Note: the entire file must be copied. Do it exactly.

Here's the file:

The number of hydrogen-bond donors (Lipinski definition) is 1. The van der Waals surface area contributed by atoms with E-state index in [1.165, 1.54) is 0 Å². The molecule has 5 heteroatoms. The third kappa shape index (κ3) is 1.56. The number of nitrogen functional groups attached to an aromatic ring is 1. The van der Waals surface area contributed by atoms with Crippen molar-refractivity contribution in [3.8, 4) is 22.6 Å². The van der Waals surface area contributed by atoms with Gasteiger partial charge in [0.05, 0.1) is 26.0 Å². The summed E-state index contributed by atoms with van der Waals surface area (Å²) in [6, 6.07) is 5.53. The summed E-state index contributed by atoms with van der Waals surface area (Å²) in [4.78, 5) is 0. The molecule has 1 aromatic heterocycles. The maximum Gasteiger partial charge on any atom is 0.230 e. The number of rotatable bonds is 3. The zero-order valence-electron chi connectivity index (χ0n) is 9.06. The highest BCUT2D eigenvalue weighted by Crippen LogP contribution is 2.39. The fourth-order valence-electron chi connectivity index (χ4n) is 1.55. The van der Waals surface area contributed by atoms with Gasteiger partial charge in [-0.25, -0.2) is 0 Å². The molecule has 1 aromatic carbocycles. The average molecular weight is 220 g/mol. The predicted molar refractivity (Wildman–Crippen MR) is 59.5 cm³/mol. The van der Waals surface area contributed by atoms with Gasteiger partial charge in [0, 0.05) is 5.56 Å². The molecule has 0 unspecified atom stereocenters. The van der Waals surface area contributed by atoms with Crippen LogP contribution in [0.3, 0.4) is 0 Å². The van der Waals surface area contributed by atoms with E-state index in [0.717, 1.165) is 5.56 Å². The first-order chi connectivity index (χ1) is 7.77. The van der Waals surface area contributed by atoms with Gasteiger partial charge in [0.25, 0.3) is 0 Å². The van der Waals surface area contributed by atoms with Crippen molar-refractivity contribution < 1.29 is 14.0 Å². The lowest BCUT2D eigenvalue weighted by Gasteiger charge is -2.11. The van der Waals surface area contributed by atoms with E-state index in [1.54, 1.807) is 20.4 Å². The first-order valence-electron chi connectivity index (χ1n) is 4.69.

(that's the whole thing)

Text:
The number of hydrogen-bond donors (Lipinski definition) is 1. The van der Waals surface area contributed by atoms with E-state index in [1.165, 1.54) is 0 Å². The molecule has 5 heteroatoms. The third kappa shape index (κ3) is 1.56. The number of nitrogen functional groups attached to an aromatic ring is 1. The van der Waals surface area contributed by atoms with Crippen molar-refractivity contribution in [3.8, 4) is 22.6 Å². The van der Waals surface area contributed by atoms with Gasteiger partial charge in [0.05, 0.1) is 26.0 Å². The summed E-state index contributed by atoms with van der Waals surface area (Å²) in [6, 6.07) is 5.53. The summed E-state index contributed by atoms with van der Waals surface area (Å²) in [4.78, 5) is 0. The molecule has 1 aromatic heterocycles. The maximum Gasteiger partial charge on any atom is 0.230 e. The number of rotatable bonds is 3. The zero-order valence-electron chi connectivity index (χ0n) is 9.06. The highest BCUT2D eigenvalue weighted by Crippen LogP contribution is 2.39. The fourth-order valence-electron chi connectivity index (χ4n) is 1.55. The van der Waals surface area contributed by atoms with Gasteiger partial charge in [-0.25, -0.2) is 0 Å². The molecule has 1 aromatic carbocycles. The average molecular weight is 220 g/mol. The predicted molar refractivity (Wildman–Crippen MR) is 59.5 cm³/mol. The van der Waals surface area contributed by atoms with Gasteiger partial charge in [0, 0.05) is 5.56 Å². The molecule has 0 unspecified atom stereocenters. The van der Waals surface area contributed by atoms with Crippen LogP contribution in [0.3, 0.4) is 0 Å². The van der Waals surface area contributed by atoms with E-state index in [0.717, 1.165) is 5.56 Å². The first-order chi connectivity index (χ1) is 7.77. The van der Waals surface area contributed by atoms with Gasteiger partial charge in [0.25, 0.3) is 0 Å². The van der Waals surface area contributed by atoms with Crippen molar-refractivity contribution < 1.29 is 14.0 Å². The lowest BCUT2D eigenvalue weighted by Gasteiger charge is -2.11. The van der Waals surface area contributed by atoms with E-state index in [1.54, 1.807) is 20.4 Å². The first-order valence-electron chi connectivity index (χ1n) is 4.69.